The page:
As increasing numbers of ‘cheap’ foreign workers from Asian and African countries fulfil the demand for unskilled workers, the kinds of jobs found in the secondary labour markets become racialized. That is, the dirty, dangerous and difficult jobs become associated with these workers, such that nationals in these countries will refuse to undertake them, despite high levels of poverty and unemployment.
This paper addresses the peculiarities of temporary foreign contract labour in Middle East receiving countries. It argues that temporary foreign workers are not formally ‘free’ in receiving countries, because they cannot access the local labour markets in the receiving country without express permission from the state. In other words, temporary employees are normally legally attached to a sponsor/employer until the completion of an employment contract, at which time the employee is required to obtain a renewal of their work permit or leave the country. Those who do leave (or ‘run away’) are rendered illegal and are subject to arrest and deportation. Periodic crackdowns are made to find and deport these illegal foreign residents. In most countries, many people in this category continue to live and work, although precise numbers are unknown.
Temporary foreign contract employees are typically the most favoured type of migrant to Middle Eastern countries, as there are no expectations of permanent settlement or citizenship rights. Most countries do not cover such employees under local labour law, and no UN or ILO conventions are in force and ratified which offer national or international protection, particularly for unskilled labourers. However, despite the temporary nature of such labour contracts, there remains a permanent pool of migrant workers in the receiving countries. Depending upon the numbers, ethnic community development ensues.
The paper focuses on racist dimensions of Asian domestic workers in the Middle East. A previous study of Asian female live-in domestic workers in Lebanon showed that conditions of slavery pertain to these employees, and suggested that structural arrangements, including threat of violence, restriction of movement and exploitative employment conditions, have led to widespread abuse of these women. Domestic employees are significant, because they comprise the bulk of foreign employment of workers from Sri Lanka and the Philippines. Similar conditions and treatment may be found in other Middle Eastern countries.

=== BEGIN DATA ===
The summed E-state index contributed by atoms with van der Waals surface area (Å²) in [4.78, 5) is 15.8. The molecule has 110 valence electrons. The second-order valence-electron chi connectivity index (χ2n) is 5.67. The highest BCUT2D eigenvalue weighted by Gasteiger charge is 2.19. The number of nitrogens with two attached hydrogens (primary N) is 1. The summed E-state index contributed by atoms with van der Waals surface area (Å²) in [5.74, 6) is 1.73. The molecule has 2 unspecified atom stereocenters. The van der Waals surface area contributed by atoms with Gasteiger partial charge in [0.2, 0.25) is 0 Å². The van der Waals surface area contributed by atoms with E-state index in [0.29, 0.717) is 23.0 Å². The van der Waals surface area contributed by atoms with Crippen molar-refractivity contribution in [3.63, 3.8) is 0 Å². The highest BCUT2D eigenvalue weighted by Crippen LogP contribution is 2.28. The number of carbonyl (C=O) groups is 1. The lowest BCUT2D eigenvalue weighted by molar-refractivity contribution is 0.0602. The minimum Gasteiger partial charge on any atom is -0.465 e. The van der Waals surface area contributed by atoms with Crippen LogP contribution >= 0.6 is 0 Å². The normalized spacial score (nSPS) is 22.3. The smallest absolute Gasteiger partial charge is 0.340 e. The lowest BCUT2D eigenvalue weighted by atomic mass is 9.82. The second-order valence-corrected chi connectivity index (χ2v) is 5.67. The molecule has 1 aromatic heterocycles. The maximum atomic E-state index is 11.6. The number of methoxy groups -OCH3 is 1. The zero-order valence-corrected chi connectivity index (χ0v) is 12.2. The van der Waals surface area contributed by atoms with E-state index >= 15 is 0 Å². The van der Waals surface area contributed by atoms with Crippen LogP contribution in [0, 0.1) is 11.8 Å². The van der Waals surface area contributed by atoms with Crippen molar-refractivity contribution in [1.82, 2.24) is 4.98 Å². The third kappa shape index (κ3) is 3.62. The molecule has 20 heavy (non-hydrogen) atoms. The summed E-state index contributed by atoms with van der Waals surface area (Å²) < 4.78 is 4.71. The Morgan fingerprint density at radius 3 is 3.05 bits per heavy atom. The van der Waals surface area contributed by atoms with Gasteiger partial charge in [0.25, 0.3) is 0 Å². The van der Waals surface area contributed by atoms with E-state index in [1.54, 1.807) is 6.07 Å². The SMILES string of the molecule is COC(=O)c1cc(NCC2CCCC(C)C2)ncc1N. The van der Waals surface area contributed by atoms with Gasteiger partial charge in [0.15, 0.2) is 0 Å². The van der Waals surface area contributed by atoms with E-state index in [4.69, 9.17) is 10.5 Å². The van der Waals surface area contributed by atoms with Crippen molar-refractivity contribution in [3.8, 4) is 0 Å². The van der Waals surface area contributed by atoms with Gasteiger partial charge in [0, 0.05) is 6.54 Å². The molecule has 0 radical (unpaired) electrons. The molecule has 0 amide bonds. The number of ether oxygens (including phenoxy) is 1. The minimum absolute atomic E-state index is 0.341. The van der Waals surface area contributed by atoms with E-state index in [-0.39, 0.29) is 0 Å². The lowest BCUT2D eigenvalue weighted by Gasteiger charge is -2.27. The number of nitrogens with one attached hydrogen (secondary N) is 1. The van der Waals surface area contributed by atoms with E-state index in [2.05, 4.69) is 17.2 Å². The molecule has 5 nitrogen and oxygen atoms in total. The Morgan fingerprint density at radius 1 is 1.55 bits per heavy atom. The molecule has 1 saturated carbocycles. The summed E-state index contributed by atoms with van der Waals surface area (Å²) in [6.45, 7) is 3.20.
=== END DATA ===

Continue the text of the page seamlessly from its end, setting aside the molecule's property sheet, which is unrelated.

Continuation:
In the case of Lebanon, the presence of Syrian workers, particularly in agriculture and construction, is an added political dimension. These workers are largely undocumented, but continue to work freely because of the Syrian political and military presence in their home country. Further, Palestinian refugees who, since 1948, have been treated formally as foreigners, have been prevented from working in various occupations and professions. Discrimination against Palestinians has two justifications. First, granting citizenship rights and naturalization is seen as contrary to the legitimate demands of rights of return to Palestine; and second, the assimilation of Palestinians will mean a large influx of Sunni Muslims, which will undermine the so-called sensitive demographic ‘balance’ of the population.
The xenophobic dimension has three aspects. First, it is evident in the preference of temporary contract labour that excludes possibilities of citizenship. Second, preferential treatment is usually given to nationals, although particular kinds of menial work have now been ‘allocated’ to foreigners. Third, the attitude of disdain toward those who are visibly ‘different’ (particularly Asians) is observed in public places—in supermarkets, airports, government offices, etc.
While a number of suggestions are made in the paper with regard to formal redress mechanisms to alleviate or eliminate forms of racism and slavery in Middle Eastern countries, it is also noted that such reforms may affect the labour market in terms of the demand for foreign workers. If this is the case, governments of both receiving and sending countries may not be so supportive.